20 December 2008

Butterflies and bees of Pulau Semakau

The Semakau Book Team were out at Pulau Semakau again this morning. I was out with a very energetic and professional team from the Butterfly Circle led by Khew.Here's the hardworking Team getting those 'butt' shots with Raffles Lighthouse and Pulau Biola in the horizon.
It was a sunny day with glorious blue skies, but a ferocious wind as well. So it's truly amazing that the Butterfly Team could take so many nice photos of these fluttery animals.The Team spent a lot of time in the mosquito infested forested areas. I am in awe of their ability to put up with these annoying insects. I just fled through the trail as I usually do.There were butts too in the grasslands nearby, a sea of grasses waving in the constant winds.

Butterflies of course love flowers. And there were plenty of wildflowers in the grasslands.
And even on the concrete sea walls.As well as in the mangroves.

The Butterfly Team spotted 18 different kinds of butterflies and took lots of nice photos which I saw on their cameras. I was too lame to take any photos of these marvellous flying creatures. Sigh.

The Butterfly Circle run the fantastic Butterflies of Singapore blog with regular posts of fabulous photos and facts about our beautiful butterflies.

It was also a delight to be joined by John Lee who runs the amazing vespa-bicolor website on wasps and bees of Hong Kong and Singapore. He was just as busy as his subjects, and running about to get a closer look at them. John can even catch some with his bare hands. He says he does this only with the males, which don't sting. But then, you do have to know your wasps to know which ones are males! So we all shouldn't try this.We were shown a humungous hornet's nest near the entrance to the shore. It must have been about a metre in diameter! John points out that it probably fell off the tree. He also points out how the creepers in the undergrowth would alert the insects if we stepped too close. We indeed kept a respectful distance from this enormous metropolis of stingers.John shows a photo of what happened to his hand when he was stung by a not so virulent wasp. Ouch. Worse things can happen with a sting from a really nasty wasp, he says. Well, we should indeed be respectful of these beautiful, elegant and intelligent insects.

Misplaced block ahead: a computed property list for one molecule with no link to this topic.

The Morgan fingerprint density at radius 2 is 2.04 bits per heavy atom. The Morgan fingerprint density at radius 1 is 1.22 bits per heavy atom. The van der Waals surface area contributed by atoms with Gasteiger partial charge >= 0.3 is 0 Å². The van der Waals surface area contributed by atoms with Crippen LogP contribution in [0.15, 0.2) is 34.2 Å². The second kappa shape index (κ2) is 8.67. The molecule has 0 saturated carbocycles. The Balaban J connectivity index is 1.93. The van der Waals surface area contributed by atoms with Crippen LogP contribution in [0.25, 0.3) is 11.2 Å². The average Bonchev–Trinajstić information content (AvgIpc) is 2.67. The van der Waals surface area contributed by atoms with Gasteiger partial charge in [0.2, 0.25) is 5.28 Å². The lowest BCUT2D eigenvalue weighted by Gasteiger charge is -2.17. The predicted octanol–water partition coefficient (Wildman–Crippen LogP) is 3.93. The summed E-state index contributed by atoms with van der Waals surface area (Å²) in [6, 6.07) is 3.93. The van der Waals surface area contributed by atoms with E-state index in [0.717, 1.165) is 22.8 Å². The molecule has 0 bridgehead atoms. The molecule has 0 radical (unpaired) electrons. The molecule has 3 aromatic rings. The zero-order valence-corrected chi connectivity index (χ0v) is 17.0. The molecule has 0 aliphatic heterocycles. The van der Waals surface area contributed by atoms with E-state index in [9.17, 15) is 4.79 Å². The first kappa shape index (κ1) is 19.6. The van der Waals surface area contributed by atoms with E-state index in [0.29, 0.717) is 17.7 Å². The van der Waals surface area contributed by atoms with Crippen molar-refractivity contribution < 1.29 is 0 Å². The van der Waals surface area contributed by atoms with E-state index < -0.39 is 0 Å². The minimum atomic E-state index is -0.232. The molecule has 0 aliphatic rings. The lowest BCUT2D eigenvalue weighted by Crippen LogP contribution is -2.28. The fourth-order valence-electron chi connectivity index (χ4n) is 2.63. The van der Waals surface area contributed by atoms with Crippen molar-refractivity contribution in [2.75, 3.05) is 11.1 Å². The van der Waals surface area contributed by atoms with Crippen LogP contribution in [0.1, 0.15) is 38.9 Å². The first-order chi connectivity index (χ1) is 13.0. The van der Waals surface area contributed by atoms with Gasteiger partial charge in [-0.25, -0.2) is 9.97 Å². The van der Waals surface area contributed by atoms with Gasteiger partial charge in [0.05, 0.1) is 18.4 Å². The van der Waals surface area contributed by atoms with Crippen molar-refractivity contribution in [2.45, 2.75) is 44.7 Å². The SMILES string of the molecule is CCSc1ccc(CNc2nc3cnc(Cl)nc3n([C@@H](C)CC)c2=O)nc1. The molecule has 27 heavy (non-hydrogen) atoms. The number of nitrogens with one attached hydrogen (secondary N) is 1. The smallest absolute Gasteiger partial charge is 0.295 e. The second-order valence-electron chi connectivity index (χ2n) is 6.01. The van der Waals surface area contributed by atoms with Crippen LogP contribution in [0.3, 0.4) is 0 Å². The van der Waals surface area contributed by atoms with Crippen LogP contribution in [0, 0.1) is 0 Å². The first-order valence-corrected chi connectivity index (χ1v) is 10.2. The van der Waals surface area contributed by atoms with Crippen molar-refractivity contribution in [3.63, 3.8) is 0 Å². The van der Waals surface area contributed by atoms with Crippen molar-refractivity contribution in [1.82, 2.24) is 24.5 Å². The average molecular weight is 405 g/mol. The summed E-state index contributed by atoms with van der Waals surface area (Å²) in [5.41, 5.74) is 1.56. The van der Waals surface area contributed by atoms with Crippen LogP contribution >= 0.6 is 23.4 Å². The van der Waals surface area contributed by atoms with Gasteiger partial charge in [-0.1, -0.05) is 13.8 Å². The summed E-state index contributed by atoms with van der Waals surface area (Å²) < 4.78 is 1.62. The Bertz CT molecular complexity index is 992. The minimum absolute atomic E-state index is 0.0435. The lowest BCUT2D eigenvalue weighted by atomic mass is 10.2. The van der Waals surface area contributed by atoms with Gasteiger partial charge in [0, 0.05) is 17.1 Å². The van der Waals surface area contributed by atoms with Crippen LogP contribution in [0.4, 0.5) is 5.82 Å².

It was really fun and educational for me to be out with the Butterfly Team. Thanks for a great outing and the fantastic weather! This was a group photo shared by the Team, and taken on the very windy Southernmost point of Singapore. Jacqueline had to hang on to her hat.

Here's the official Butterfly Circle account of the Semakau Butterfly survey with the list of 18 butterfly species spotted and lots of photos! Fantastic!

Meanwhile, Marcus was out with the Bird Group, who were also energetically checking out the island for birds. On this hot sunny day, the raptors and herons were obviously out and about, as well as lots of other birds. Dr Ho Hua Chew had a long list when I met him on the shore.

The blue sky and sunny weather was a nice change from the wet wet trips we have had recently. But I realised I do not do well under the full sun and was totally exhausted at the end of the trip. Shore explorers are vampirish creatures and do better near sunset or sunrise.


  1. Thanks for organising the trip Ria. At least you know what we land-lubbers have to go through to get the butt photos. But it was a really beautiful blue-sky day, and double thanks for the speedy boat, and the aircon bus to take us to the survey spots. :)

    BTW, our stinger expert is John LEE.

  2. Thanks for the correction! Sorry about that John!

    It was a fantastic outing. And I am greatly impressed by the dedication and skill of the Butterfly Team.

    I shan't complain anymore about shooting on the shores. Not even about the early morning trips, which turn out to be a lot easier than mid-day ones, blue sky not withstanding :-)

    Looking forward to more trips to Semakau with the fabulous Butterfly Team!



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